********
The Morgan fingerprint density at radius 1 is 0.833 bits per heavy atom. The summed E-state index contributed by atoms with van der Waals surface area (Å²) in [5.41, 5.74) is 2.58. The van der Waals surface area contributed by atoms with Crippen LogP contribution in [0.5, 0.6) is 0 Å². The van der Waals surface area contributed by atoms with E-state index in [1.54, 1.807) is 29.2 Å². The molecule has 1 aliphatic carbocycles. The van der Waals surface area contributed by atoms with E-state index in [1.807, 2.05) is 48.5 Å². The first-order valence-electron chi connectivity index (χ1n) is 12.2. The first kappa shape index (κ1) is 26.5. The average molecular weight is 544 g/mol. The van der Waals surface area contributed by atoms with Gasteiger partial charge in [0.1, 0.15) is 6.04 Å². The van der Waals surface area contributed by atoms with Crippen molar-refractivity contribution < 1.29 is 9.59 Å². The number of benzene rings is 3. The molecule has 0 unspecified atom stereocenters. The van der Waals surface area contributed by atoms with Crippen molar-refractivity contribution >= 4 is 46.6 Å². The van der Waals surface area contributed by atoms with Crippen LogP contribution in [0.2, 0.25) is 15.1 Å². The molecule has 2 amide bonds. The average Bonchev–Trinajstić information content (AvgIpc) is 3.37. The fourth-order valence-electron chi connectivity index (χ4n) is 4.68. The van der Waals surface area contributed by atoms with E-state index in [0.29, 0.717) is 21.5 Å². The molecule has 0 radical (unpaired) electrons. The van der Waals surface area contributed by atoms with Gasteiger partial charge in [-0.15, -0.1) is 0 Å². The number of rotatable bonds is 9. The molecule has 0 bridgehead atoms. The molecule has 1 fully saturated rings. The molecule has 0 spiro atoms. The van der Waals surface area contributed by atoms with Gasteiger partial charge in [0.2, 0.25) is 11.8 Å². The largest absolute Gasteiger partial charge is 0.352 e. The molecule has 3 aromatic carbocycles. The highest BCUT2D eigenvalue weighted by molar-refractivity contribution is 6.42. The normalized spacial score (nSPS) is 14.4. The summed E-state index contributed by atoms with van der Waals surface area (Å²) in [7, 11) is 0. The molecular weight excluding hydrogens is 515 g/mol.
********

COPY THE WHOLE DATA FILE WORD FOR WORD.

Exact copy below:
The Morgan fingerprint density at radius 1 is 0.833 bits per heavy atom. The summed E-state index contributed by atoms with van der Waals surface area (Å²) in [5.41, 5.74) is 2.58. The van der Waals surface area contributed by atoms with Crippen LogP contribution in [0.5, 0.6) is 0 Å². The van der Waals surface area contributed by atoms with E-state index in [1.54, 1.807) is 29.2 Å². The molecule has 1 aliphatic carbocycles. The van der Waals surface area contributed by atoms with E-state index in [1.807, 2.05) is 48.5 Å². The first-order valence-electron chi connectivity index (χ1n) is 12.2. The first kappa shape index (κ1) is 26.5. The average molecular weight is 544 g/mol. The van der Waals surface area contributed by atoms with Gasteiger partial charge in [0.1, 0.15) is 6.04 Å². The van der Waals surface area contributed by atoms with Crippen molar-refractivity contribution < 1.29 is 9.59 Å². The number of benzene rings is 3. The molecule has 0 unspecified atom stereocenters. The van der Waals surface area contributed by atoms with Crippen molar-refractivity contribution >= 4 is 46.6 Å². The van der Waals surface area contributed by atoms with Crippen LogP contribution in [0.2, 0.25) is 15.1 Å². The molecule has 2 amide bonds. The average Bonchev–Trinajstić information content (AvgIpc) is 3.37. The fourth-order valence-electron chi connectivity index (χ4n) is 4.68. The van der Waals surface area contributed by atoms with E-state index in [0.29, 0.717) is 21.5 Å². The molecule has 0 radical (unpaired) electrons. The van der Waals surface area contributed by atoms with Gasteiger partial charge in [-0.15, -0.1) is 0 Å². The number of rotatable bonds is 9. The molecule has 0 bridgehead atoms. The molecule has 1 fully saturated rings. The molecule has 0 spiro atoms. The van der Waals surface area contributed by atoms with Gasteiger partial charge in [0.2, 0.25) is 11.8 Å². The largest absolute Gasteiger partial charge is 0.352 e. The molecule has 3 aromatic carbocycles. The highest BCUT2D eigenvalue weighted by molar-refractivity contribution is 6.42. The normalized spacial score (nSPS) is 14.4. The summed E-state index contributed by atoms with van der Waals surface area (Å²) in [7, 11) is 0. The molecular weight excluding hydrogens is 515 g/mol.